However, knowing that other people on campus are going to accept you only helps so much when you’re wondering whether your parents are going to disown you. Level-headed, practical mentoring is a useful thing, and it’s good to see that the program the gay center’s program is being taken advantage of.


    I’ll be the one to take you through the night

    Posted by Sean at 11:25, January 27th, 2006

    Today’s sheesh-not-this-again story in Japan revolves around a business hotel chain and its enterprising approach to building codes:

    It was revealed on 27 January that major business hotel chain Toyoko Inn (headquartered in Tokyo) had committed legal infractions involving renovations. After its Idzumo City, Shimane Prefecture, facility opened, the company converted a guest room designed for disabled guests into a meeting room; at four Osaka hotels, the company converted parking spaces for disabled users into storage and lobby space, in violation of the Building Standards Law.

    There are now at least eight prefectures in which such cases of legal infractions by Toyoko Inn are suspected, and company president Norimasa Nishida [whose given name, 憲正, hilariously uses the characters for “codified law” (now referring to “constitution”) and “rectitude”–SRK] revealed tonight that he intends to have inspections carried out on all 120 hotels owned by the conglomerate throughout Japan and to make the results public next week. The renovations at the Idzumo City hotel are said to have been conducted at the instruction of the company.

    The Asahi English edition has a much lengthier article detailing the various conversions of facilities for the handicapped for other uses.

    Violations of the Building Standards Law aren’t exactly a novelty, now that the Aneha scandal has been going for several months; and in this case, of course, the stakes aren’t as high as they are when buildings don’t meet earthquake resistance codes. I’m not dismissing the need for handicapped people to have facilities that they can use, but the fraud involved in not providing them in order to have more space for smokers is not the same as the fraud involved in lying to people about how likely their house is to collapse on their heads in an earthquake.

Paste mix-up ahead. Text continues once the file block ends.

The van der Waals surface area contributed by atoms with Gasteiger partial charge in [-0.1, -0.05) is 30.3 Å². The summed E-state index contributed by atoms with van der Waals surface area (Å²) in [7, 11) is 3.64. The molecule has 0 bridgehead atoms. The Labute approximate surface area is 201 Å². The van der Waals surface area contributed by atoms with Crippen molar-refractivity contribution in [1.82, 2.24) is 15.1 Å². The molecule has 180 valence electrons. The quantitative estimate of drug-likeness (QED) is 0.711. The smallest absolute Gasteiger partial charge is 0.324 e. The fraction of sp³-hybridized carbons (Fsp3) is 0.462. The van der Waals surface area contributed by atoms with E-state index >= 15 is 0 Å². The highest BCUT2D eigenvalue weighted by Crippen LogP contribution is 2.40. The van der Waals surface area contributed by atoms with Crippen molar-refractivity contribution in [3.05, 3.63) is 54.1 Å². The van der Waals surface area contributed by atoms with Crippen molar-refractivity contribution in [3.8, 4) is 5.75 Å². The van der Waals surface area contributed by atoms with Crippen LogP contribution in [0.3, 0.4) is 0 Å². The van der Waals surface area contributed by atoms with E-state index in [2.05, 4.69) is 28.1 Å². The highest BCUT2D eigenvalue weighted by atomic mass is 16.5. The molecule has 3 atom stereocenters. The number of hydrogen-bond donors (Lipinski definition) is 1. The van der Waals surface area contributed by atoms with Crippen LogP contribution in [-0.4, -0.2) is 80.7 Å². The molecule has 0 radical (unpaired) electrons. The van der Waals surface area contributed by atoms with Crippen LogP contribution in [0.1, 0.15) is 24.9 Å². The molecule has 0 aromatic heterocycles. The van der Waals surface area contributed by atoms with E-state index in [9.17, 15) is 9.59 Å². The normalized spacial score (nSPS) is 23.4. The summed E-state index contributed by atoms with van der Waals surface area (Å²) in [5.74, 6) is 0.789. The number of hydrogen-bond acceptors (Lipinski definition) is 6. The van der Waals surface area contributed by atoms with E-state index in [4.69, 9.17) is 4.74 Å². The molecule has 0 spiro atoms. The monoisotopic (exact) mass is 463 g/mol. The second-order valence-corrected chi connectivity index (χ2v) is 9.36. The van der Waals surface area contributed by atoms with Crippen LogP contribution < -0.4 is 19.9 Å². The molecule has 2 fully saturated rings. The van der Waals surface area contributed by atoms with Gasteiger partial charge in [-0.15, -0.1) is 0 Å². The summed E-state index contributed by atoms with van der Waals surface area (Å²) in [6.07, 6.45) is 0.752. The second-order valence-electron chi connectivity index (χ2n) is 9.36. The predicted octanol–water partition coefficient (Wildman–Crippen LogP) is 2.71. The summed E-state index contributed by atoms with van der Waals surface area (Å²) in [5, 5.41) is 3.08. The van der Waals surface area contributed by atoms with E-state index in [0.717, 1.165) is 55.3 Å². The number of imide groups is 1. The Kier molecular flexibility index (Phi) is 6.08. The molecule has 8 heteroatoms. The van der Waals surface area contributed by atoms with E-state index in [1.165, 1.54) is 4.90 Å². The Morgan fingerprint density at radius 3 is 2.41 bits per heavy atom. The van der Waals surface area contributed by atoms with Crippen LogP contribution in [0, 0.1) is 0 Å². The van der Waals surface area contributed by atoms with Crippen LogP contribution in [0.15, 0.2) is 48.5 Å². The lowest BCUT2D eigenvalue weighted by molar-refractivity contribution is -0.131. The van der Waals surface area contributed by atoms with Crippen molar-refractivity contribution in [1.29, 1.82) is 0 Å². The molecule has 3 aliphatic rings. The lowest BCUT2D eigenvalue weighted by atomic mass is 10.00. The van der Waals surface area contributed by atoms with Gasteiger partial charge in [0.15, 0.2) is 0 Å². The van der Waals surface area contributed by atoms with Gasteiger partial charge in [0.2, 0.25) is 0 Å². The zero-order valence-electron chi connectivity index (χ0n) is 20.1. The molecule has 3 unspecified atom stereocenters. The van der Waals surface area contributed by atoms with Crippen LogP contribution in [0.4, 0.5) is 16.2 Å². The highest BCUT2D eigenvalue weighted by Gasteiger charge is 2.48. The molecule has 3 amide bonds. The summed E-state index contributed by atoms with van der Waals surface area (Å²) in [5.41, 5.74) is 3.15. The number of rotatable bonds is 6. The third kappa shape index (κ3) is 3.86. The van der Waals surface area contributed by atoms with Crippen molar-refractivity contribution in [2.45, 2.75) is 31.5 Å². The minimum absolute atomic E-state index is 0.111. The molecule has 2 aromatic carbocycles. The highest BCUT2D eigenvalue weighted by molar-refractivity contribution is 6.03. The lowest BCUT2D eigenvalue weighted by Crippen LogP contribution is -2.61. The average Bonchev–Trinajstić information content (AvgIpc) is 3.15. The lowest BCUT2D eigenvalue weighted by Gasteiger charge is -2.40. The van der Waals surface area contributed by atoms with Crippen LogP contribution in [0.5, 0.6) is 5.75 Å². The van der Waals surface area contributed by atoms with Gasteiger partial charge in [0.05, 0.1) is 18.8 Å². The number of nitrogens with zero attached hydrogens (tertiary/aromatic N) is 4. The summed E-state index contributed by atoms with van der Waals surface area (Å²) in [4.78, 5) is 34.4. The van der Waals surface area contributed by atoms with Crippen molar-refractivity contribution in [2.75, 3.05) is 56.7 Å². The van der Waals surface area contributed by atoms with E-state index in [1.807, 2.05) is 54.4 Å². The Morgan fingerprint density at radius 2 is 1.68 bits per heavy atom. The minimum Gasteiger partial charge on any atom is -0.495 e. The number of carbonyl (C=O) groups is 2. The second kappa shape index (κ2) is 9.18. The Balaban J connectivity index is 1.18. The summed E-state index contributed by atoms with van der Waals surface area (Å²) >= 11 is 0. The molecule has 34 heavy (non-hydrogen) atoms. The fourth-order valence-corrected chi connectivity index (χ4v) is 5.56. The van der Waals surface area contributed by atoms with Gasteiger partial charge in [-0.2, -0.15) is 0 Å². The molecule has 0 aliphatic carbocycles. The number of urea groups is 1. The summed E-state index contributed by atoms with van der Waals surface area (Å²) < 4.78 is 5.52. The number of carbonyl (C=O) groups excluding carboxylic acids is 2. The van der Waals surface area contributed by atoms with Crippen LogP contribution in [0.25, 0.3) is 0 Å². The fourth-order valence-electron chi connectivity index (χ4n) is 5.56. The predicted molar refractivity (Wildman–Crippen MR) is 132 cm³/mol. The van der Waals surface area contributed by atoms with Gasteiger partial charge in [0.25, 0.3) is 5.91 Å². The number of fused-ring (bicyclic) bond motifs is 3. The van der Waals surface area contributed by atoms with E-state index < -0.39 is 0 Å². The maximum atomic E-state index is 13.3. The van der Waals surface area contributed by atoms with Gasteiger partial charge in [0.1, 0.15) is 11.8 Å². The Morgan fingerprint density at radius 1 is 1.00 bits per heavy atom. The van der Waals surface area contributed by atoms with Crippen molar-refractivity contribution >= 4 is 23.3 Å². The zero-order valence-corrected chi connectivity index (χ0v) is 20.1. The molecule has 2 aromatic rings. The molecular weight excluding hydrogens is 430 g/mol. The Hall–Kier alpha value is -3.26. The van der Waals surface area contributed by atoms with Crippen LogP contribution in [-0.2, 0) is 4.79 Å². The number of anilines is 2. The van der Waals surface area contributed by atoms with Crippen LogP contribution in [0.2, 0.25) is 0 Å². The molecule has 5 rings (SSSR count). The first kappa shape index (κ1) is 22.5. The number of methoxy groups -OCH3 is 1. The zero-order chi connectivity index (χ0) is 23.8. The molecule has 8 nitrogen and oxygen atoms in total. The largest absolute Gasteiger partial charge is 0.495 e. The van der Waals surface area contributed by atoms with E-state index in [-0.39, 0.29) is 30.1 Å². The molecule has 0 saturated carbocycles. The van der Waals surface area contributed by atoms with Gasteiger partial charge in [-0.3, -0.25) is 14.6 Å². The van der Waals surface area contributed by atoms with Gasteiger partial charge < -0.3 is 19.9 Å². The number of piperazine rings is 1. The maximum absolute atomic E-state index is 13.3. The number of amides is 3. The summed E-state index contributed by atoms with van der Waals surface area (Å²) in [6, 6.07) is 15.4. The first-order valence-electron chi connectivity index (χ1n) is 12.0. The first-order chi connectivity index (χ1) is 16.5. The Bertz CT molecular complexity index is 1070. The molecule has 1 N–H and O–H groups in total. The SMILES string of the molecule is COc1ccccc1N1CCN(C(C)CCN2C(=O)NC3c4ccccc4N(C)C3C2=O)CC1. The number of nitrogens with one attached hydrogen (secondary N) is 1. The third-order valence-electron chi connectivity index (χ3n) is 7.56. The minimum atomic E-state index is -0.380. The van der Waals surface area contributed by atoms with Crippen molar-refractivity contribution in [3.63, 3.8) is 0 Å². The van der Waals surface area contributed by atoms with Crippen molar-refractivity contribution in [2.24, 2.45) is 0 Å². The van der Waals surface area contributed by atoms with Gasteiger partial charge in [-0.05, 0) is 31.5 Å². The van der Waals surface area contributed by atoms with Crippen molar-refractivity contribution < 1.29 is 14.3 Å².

Speaking of earthquake resistance, the Asahi also had an interesting report about retrofitting:

    Many say that fixing up these old wooden homes remains the single most effective way to reduce the number of people dying in the next big earthquake.

    They point to the so-called Imiya memo, a kind of “survey of the dead” compiled by practicing doctor Masahiro Imiya after the Kobe quake.

    The document clearly reveals that most of the people who died in the quake were not killed by the temblor, or by fire.

    They were killed by their houses.

    And yet, comments Imiya, “If some minor measures had been taken, they wouldn’t have died.”

    Enacting those “minor measures,” however, is proving to be more difficult than it sounds.

    In fact, in the 10 years since the government passed legislation in December 1995 to promote quakeproofing upgrades, as few as 10,000 houses across the country have actually had those upgrades.

    Kimiro Meguro, a professor of urban safety engineering at the University of Tokyo, points to what he calls a “lack of disaster imagination”–the idea that people simply can’t conceive of what could happen when disaster strikes.

    Social psychologists also refer to the “normality bias,” the habit of people to assume that they alone will survive. This kind of mentality impedes disaster preparation.

    Both of those are probably part of it. Another part of it, for the old people who live in traditional wooden houses, is probably that they’re just used to the idea that they could be toast when the big one comes. There’s also–you hear this from a really shocking number of people–the conventional wisdom that says that the flexibility of old-fashioned wooden buildings makes them more likely to survive in an earthquake. That not only flies in the face of empirical evidence from Kobe and elsewhere, it flies in the face of common sense. Old houses have heavy clay roof tiles, flimsy walls, and inflammable materials all over the place. While there’s a nice life-lesson sort of feeling to imagining that the lack of rigidity in their framing makes them more likely to survive–you know, you gotta roll with the punches and be adaptable and stuff–in real life, shear is not a good learning opportunity.